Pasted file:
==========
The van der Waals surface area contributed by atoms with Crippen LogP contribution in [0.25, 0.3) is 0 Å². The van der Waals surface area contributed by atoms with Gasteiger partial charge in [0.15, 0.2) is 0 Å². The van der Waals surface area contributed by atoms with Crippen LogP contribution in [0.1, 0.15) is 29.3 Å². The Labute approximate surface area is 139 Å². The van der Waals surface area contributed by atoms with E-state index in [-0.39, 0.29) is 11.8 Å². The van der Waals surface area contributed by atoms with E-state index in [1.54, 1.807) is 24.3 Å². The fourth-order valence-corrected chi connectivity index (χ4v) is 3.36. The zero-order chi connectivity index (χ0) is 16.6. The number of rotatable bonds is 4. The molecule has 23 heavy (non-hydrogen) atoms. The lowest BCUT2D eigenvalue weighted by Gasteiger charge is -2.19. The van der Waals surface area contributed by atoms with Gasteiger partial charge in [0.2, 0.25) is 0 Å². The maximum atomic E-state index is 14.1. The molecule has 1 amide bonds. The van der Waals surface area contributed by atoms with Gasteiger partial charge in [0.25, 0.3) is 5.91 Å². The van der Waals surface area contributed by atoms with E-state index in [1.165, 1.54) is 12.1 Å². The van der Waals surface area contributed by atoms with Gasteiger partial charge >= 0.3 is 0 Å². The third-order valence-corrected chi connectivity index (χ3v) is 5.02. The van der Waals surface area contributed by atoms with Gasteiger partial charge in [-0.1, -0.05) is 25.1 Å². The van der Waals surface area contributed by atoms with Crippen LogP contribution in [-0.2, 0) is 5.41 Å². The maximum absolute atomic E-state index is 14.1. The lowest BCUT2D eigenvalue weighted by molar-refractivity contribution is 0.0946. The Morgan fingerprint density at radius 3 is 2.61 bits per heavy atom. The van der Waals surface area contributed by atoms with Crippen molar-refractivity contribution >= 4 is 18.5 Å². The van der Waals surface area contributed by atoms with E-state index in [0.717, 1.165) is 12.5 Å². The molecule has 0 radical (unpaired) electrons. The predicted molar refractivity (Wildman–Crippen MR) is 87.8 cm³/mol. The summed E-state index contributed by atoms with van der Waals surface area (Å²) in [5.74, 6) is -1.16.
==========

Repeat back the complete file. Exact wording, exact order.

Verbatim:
The van der Waals surface area contributed by atoms with Crippen LogP contribution in [0.25, 0.3) is 0 Å². The van der Waals surface area contributed by atoms with Gasteiger partial charge in [0.15, 0.2) is 0 Å². The van der Waals surface area contributed by atoms with Crippen LogP contribution in [0.1, 0.15) is 29.3 Å². The Labute approximate surface area is 139 Å². The van der Waals surface area contributed by atoms with E-state index in [-0.39, 0.29) is 11.8 Å². The van der Waals surface area contributed by atoms with E-state index in [1.54, 1.807) is 24.3 Å². The fourth-order valence-corrected chi connectivity index (χ4v) is 3.36. The zero-order chi connectivity index (χ0) is 16.6. The number of rotatable bonds is 4. The molecule has 23 heavy (non-hydrogen) atoms. The lowest BCUT2D eigenvalue weighted by Gasteiger charge is -2.19. The van der Waals surface area contributed by atoms with Gasteiger partial charge in [0.2, 0.25) is 0 Å². The maximum atomic E-state index is 14.1. The molecule has 1 amide bonds. The van der Waals surface area contributed by atoms with Gasteiger partial charge in [0.25, 0.3) is 5.91 Å². The van der Waals surface area contributed by atoms with E-state index in [1.165, 1.54) is 12.1 Å². The van der Waals surface area contributed by atoms with Gasteiger partial charge >= 0.3 is 0 Å². The third-order valence-corrected chi connectivity index (χ3v) is 5.02. The van der Waals surface area contributed by atoms with Gasteiger partial charge in [-0.1, -0.05) is 25.1 Å². The van der Waals surface area contributed by atoms with Crippen LogP contribution in [-0.2, 0) is 5.41 Å². The maximum absolute atomic E-state index is 14.1. The lowest BCUT2D eigenvalue weighted by molar-refractivity contribution is 0.0946. The Morgan fingerprint density at radius 3 is 2.61 bits per heavy atom. The van der Waals surface area contributed by atoms with Crippen molar-refractivity contribution >= 4 is 18.5 Å². The van der Waals surface area contributed by atoms with E-state index in [0.717, 1.165) is 12.5 Å². The molecule has 0 radical (unpaired) electrons. The predicted molar refractivity (Wildman–Crippen MR) is 87.8 cm³/mol. The summed E-state index contributed by atoms with van der Waals surface area (Å²) in [5.74, 6) is -1.16.